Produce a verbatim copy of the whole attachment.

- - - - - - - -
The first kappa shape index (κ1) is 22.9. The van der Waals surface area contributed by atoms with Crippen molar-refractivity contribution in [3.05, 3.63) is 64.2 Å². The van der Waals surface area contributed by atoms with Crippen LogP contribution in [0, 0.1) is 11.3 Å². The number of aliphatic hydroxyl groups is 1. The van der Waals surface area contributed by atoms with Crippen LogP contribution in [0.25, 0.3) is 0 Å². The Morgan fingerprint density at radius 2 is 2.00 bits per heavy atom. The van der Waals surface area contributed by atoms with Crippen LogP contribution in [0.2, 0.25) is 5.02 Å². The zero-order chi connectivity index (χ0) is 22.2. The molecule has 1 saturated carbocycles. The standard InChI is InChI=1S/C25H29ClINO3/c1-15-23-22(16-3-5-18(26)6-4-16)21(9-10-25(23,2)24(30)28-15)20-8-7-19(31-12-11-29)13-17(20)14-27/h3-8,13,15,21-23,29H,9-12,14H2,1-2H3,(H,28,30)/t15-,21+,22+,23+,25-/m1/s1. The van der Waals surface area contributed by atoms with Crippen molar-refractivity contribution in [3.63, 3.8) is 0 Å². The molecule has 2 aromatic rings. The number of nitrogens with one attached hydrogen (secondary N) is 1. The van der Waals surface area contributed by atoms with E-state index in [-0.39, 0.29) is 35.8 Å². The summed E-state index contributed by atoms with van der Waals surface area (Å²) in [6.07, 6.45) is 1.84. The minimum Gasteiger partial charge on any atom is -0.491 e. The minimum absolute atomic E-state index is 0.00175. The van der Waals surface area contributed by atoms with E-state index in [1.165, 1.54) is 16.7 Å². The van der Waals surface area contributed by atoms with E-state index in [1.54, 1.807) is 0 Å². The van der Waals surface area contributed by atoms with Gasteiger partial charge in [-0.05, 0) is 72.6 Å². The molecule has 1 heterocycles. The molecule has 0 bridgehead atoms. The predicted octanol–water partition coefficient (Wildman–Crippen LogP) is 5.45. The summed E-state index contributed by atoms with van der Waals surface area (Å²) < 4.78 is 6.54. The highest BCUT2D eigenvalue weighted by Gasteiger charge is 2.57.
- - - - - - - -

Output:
The first kappa shape index (κ1) is 22.9. The van der Waals surface area contributed by atoms with Crippen molar-refractivity contribution in [3.05, 3.63) is 64.2 Å². The van der Waals surface area contributed by atoms with Crippen LogP contribution in [0, 0.1) is 11.3 Å². The number of aliphatic hydroxyl groups is 1. The van der Waals surface area contributed by atoms with Crippen LogP contribution in [0.25, 0.3) is 0 Å². The Morgan fingerprint density at radius 2 is 2.00 bits per heavy atom. The van der Waals surface area contributed by atoms with Crippen LogP contribution in [0.2, 0.25) is 5.02 Å². The zero-order chi connectivity index (χ0) is 22.2. The molecule has 1 saturated carbocycles. The standard InChI is InChI=1S/C25H29ClINO3/c1-15-23-22(16-3-5-18(26)6-4-16)21(9-10-25(23,2)24(30)28-15)20-8-7-19(31-12-11-29)13-17(20)14-27/h3-8,13,15,21-23,29H,9-12,14H2,1-2H3,(H,28,30)/t15-,21+,22+,23+,25-/m1/s1. The van der Waals surface area contributed by atoms with Crippen molar-refractivity contribution in [3.63, 3.8) is 0 Å². The molecule has 2 aromatic rings. The number of nitrogens with one attached hydrogen (secondary N) is 1. The van der Waals surface area contributed by atoms with E-state index in [-0.39, 0.29) is 35.8 Å². The summed E-state index contributed by atoms with van der Waals surface area (Å²) in [6.07, 6.45) is 1.84. The minimum Gasteiger partial charge on any atom is -0.491 e. The minimum absolute atomic E-state index is 0.00175. The van der Waals surface area contributed by atoms with E-state index in [1.165, 1.54) is 16.7 Å². The van der Waals surface area contributed by atoms with E-state index in [1.54, 1.807) is 0 Å². The van der Waals surface area contributed by atoms with Gasteiger partial charge in [-0.05, 0) is 72.6 Å². The molecule has 1 heterocycles. The molecule has 0 bridgehead atoms. The predicted octanol–water partition coefficient (Wildman–Crippen LogP) is 5.45. The summed E-state index contributed by atoms with van der Waals surface area (Å²) < 4.78 is 6.54. The highest BCUT2D eigenvalue weighted by Gasteiger charge is 2.57.